He also noted that coordinator Dick LeBeau, linebackers coach Keith Butler (coordinator in waiting) and coach Mike Tomlin all have worked with 4-3 defenses.

"We threw it in when our linebackers got hurt and we were down in numbers," Foote said. "... We had it to a point, we repped it and they were comfortable running it."

Woodley said he prefers to play linebacker in the 3-4 because his duties are more varied than when he played end at Michigan and mostly rushed the quarterback.

"Could we transition to it? Yeah, we can transition to it," Woodley said. "We have enough of everything to transition to it."

It's not far-fetched, again for the same reasons they switched 30 years ago to the 3-4: That's what the talent could dictate as their linebackers age.

Before there was RG III ...

The Steelers once had a mini-version of RG3.

Kordell Stewart did not start immediately like Redskins rookie Robert Griffin. He was not the accomplished passer like Griffin, but he had talent oozing out of every pore and the Steelers put it to use right away.

In 1995, Stewart played mostly as a wide receiver and the Steelers went to a Super Bowl. After Neil O'Donnell left as a free agent, Stewart again did not become the quarterback in 1996. He threw 30 passes that season while playing behind Mike Tomczak. While no quarterback has rushed for 100 yards against the Steelers since the Eagles' Jack Concannon in 1966, it hasn't been so long since the Steelers had a quarterback rush for 100. Stewart. He did it in the final game of the 1996 season when he ran for 102 against Carolina.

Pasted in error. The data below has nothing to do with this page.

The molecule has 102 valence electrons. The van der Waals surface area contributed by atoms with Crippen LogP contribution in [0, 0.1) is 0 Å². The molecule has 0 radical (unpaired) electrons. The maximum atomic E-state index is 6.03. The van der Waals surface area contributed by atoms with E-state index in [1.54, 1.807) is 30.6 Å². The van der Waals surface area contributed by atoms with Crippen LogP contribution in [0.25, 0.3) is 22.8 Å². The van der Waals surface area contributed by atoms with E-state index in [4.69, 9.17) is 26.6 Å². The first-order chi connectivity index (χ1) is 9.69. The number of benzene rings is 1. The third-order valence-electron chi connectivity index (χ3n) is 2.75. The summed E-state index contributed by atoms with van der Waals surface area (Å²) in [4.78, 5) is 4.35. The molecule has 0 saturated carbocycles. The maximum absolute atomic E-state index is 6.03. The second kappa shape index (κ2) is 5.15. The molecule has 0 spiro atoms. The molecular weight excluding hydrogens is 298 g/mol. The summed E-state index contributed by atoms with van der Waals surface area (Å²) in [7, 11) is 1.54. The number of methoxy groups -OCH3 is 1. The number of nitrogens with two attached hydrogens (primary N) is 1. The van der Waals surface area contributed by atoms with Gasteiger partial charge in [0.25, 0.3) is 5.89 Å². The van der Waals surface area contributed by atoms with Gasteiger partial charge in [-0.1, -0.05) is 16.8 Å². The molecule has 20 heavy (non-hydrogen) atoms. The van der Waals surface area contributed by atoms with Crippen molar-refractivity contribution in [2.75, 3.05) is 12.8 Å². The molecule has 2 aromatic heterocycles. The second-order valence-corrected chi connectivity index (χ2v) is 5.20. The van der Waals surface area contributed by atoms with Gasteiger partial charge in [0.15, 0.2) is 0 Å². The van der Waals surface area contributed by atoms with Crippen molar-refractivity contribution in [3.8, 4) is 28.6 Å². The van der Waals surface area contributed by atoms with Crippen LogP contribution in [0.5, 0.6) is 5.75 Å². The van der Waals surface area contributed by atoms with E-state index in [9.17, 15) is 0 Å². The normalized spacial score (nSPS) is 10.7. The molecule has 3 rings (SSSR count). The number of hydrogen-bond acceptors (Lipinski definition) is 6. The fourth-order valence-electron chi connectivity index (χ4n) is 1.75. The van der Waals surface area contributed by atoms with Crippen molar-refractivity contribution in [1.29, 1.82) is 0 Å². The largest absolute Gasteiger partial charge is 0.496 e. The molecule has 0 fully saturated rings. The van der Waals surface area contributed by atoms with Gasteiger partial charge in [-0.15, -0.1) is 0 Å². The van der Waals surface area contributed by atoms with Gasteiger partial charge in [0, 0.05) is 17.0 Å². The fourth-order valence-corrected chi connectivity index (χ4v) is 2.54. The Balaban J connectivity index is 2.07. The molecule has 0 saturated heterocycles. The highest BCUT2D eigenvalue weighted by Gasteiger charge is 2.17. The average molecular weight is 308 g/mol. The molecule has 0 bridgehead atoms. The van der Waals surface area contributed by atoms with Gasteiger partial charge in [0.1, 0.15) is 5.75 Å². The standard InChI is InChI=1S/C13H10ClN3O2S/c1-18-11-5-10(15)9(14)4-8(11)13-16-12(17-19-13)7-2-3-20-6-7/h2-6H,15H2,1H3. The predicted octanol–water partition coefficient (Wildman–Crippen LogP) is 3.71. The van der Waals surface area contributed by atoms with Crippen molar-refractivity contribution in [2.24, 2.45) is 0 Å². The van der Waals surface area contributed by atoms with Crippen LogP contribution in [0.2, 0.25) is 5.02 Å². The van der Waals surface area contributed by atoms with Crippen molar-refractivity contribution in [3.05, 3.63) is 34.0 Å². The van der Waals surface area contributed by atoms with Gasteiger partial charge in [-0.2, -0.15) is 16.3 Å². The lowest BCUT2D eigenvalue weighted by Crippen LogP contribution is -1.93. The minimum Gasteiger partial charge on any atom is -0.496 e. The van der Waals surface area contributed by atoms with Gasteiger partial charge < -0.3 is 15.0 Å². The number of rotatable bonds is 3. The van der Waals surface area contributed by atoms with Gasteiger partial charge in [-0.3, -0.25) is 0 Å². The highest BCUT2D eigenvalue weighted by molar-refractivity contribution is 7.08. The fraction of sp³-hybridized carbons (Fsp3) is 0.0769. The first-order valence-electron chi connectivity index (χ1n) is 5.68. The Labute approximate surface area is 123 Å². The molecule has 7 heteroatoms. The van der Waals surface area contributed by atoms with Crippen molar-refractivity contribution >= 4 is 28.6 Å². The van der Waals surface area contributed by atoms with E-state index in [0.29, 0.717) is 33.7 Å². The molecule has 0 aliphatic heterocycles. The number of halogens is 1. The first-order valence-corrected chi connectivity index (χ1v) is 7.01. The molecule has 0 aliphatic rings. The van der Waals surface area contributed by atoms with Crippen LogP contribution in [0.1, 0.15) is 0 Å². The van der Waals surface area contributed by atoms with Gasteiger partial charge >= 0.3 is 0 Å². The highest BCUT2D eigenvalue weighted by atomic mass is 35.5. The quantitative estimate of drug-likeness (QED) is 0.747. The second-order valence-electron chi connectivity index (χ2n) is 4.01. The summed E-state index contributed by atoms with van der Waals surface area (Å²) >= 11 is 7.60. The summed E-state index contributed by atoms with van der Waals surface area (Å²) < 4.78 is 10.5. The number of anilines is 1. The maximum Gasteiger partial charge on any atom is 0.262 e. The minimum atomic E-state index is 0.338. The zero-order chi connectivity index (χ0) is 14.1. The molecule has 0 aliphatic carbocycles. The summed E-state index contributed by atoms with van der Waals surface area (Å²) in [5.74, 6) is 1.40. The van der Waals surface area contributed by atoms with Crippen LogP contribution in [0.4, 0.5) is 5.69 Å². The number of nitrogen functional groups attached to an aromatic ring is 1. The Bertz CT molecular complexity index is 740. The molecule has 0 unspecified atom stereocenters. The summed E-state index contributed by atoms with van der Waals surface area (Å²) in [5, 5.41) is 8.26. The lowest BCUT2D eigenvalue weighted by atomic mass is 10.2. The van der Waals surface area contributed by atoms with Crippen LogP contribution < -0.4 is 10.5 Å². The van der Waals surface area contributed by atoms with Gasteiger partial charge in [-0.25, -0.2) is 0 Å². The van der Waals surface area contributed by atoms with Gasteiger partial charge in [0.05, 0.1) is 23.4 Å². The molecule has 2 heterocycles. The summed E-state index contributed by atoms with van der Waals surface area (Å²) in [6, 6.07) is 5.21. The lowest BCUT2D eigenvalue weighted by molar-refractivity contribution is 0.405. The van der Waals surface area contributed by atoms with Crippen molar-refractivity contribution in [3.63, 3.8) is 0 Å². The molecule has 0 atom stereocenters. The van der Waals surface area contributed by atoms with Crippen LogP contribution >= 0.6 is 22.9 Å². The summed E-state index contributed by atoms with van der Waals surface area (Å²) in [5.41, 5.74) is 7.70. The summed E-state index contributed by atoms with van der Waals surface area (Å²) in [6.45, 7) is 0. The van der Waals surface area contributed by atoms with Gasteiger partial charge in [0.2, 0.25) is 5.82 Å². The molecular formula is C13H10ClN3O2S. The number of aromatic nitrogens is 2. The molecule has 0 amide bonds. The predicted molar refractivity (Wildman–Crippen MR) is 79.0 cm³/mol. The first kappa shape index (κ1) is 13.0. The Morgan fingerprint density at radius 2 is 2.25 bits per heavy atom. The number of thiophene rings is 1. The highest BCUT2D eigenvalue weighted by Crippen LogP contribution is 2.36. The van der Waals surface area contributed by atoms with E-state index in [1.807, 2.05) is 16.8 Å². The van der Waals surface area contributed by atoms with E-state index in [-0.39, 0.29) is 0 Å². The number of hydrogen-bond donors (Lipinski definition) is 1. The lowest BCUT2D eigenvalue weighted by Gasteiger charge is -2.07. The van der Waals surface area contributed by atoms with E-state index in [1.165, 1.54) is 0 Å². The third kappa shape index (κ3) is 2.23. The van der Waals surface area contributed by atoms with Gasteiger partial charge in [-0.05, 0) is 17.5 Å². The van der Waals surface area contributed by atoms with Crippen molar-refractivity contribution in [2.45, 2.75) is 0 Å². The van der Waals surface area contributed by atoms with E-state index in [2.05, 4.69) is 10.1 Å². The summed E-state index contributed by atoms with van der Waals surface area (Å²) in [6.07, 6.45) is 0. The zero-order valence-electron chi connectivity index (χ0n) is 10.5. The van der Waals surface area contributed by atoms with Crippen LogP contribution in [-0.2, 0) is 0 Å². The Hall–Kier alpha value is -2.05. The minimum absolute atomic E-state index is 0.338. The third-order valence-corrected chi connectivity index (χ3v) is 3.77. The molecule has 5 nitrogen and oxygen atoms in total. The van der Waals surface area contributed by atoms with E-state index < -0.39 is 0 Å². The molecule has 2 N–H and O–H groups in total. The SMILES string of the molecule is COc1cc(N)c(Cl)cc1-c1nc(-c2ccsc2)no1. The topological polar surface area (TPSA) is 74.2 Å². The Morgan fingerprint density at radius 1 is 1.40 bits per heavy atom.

Stewart started in '97 and helped lead the Steelers to within a whisper of beating John Elway and the Denver Broncos in the AFC championship game.

There were some difficult seasons between 1998 and 2000 as Bill Cowher went through three offensive coordinators. One of them, Kevin Gilbride, tried to make Stewart a pocket quarterback. Stewart once ran for a touchdown and Gilbride berated him for not passing the ball instead.

In 2000, the Steelers decided they'd had enough of Stewart and signed a water buffalo named Kent Graham. After a 1-3 start and an injury to Graham, Stewart replaced him, and the team won 8 of 12 to nearly make the playoffs at 9-7.

Cowher fired Gilbride and promoted Mike Mularkey in 2001, and Stewart had his best season under his fifth coordinator. He completed 60 percent of his passes, the Steelers went 13-3 and reached the AFC championship game again.

His teammates voted Stewart their MVP and he made the Pro Bowl. Yet just three games into the 2002 season, Stewart was benched in favor of Tommy Maddox. Ironically, he had his best completion percentage at 65 percent and started again while Maddox was hurt. He left after that season to sign as a free agent with the Chicago Bears.

So good luck, Robert Griffin. May your career continue to take off. But someone, someday may tell you to stop running because, you know, you make them as nervous as a knuckleball pitcher.

Steelers